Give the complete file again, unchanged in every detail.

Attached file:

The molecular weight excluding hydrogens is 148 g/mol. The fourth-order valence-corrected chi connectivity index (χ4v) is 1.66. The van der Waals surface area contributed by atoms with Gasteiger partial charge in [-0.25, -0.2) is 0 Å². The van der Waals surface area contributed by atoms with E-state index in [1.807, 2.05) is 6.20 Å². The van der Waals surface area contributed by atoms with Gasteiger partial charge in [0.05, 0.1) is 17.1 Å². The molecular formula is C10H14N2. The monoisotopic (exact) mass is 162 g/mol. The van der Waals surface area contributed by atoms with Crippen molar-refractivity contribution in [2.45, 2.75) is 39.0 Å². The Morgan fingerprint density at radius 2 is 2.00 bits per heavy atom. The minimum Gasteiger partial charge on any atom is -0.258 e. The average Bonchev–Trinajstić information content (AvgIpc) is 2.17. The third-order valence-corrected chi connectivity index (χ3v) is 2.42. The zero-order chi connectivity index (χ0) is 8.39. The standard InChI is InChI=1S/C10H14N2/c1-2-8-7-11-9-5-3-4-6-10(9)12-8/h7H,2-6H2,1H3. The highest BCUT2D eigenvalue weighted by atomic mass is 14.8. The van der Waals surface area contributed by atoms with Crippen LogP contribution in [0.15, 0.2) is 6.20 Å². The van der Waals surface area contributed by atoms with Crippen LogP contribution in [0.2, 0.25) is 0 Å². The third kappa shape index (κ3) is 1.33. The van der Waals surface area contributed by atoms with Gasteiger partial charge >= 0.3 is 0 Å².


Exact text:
The molecular weight excluding hydrogens is 148 g/mol. The fourth-order valence-corrected chi connectivity index (χ4v) is 1.66. The van der Waals surface area contributed by atoms with Gasteiger partial charge in [-0.25, -0.2) is 0 Å². The van der Waals surface area contributed by atoms with E-state index in [1.807, 2.05) is 6.20 Å². The van der Waals surface area contributed by atoms with Gasteiger partial charge in [0.05, 0.1) is 17.1 Å². The molecular formula is C10H14N2. The monoisotopic (exact) mass is 162 g/mol. The van der Waals surface area contributed by atoms with Crippen molar-refractivity contribution in [2.45, 2.75) is 39.0 Å². The Morgan fingerprint density at radius 2 is 2.00 bits per heavy atom. The minimum Gasteiger partial charge on any atom is -0.258 e. The average Bonchev–Trinajstić information content (AvgIpc) is 2.17. The third-order valence-corrected chi connectivity index (χ3v) is 2.42. The zero-order chi connectivity index (χ0) is 8.39. The standard InChI is InChI=1S/C10H14N2/c1-2-8-7-11-9-5-3-4-6-10(9)12-8/h7H,2-6H2,1H3. The highest BCUT2D eigenvalue weighted by atomic mass is 14.8. The van der Waals surface area contributed by atoms with Crippen LogP contribution in [0.15, 0.2) is 6.20 Å². The van der Waals surface area contributed by atoms with Crippen LogP contribution in [0.2, 0.25) is 0 Å². The third kappa shape index (κ3) is 1.33. The van der Waals surface area contributed by atoms with Gasteiger partial charge >= 0.3 is 0 Å².